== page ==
He remembers being 17 in Seattle, wishing he knew what Ken Griffey Jr. and Edgar Martinez knew. He reflects on being mentored by Kirby Puckett and having Mo Vaughn take him under his wing. He's not sure if he gets across the same way. Rice says he felt something similar when his career was winding down. It's the cycle of the game. Nostalgia is inevitable. To have once been part of something great is to later long for it. To have lived in a golden age is to find the present dull by comparison.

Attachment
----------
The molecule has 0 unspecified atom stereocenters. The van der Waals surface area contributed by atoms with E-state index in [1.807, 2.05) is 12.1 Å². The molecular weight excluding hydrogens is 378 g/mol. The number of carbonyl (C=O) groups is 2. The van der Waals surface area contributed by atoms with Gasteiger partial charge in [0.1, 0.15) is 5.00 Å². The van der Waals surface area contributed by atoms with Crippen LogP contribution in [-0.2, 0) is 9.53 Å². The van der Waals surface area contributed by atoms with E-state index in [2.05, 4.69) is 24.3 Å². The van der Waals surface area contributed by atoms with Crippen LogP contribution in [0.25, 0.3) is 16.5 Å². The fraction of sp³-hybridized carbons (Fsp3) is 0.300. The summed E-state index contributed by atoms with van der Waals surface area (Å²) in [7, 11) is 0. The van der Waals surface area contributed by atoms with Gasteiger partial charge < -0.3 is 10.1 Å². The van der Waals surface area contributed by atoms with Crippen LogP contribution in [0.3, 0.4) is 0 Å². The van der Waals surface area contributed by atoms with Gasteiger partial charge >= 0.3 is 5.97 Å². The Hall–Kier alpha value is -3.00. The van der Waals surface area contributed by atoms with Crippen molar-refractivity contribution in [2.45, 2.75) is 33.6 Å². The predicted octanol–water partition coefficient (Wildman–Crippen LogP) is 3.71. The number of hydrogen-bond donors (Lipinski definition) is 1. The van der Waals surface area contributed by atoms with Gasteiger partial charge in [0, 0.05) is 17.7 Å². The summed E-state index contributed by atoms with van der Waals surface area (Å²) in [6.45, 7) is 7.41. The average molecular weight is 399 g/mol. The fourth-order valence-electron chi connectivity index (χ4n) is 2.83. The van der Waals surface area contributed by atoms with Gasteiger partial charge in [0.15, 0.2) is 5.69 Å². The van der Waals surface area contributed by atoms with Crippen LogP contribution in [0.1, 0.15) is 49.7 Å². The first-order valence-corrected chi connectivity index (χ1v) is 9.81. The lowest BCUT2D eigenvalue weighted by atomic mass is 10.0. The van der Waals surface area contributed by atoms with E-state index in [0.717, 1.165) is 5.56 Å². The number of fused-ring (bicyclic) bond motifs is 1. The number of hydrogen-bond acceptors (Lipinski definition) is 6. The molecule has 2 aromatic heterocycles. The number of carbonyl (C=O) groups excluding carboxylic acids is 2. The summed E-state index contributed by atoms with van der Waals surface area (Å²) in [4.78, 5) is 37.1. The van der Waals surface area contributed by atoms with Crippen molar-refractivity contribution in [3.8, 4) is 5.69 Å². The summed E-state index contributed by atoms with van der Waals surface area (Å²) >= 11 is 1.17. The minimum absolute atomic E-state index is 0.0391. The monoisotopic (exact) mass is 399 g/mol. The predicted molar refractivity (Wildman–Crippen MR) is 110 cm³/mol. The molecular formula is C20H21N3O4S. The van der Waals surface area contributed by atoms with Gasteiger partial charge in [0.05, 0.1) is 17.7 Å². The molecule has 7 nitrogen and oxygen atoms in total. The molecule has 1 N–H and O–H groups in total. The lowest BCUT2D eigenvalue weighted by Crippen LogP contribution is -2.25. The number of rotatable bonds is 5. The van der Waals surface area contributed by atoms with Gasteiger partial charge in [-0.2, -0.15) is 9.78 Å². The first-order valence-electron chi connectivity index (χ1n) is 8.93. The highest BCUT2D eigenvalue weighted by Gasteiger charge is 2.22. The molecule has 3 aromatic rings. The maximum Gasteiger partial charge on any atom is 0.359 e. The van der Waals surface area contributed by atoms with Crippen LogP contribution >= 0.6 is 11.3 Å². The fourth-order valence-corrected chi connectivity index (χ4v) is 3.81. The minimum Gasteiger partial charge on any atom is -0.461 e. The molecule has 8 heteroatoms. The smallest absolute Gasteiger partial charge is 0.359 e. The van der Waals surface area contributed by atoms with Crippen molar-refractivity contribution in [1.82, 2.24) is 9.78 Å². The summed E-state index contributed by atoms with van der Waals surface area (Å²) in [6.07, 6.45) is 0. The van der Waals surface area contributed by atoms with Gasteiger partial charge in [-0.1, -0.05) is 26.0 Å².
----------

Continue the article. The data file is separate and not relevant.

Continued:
"When I came up, there were at least two guys on every team ... you wanted to be," Ortiz says, for the first time sounding all of his 38 years. "These kids are different. Why would a kid who has made $100 million before he's even 30 feel like he has to listen to anyone?"
Then, like a hitter who's still dangerous, he shakes it off: "What's it mean? It means I'm old, dude."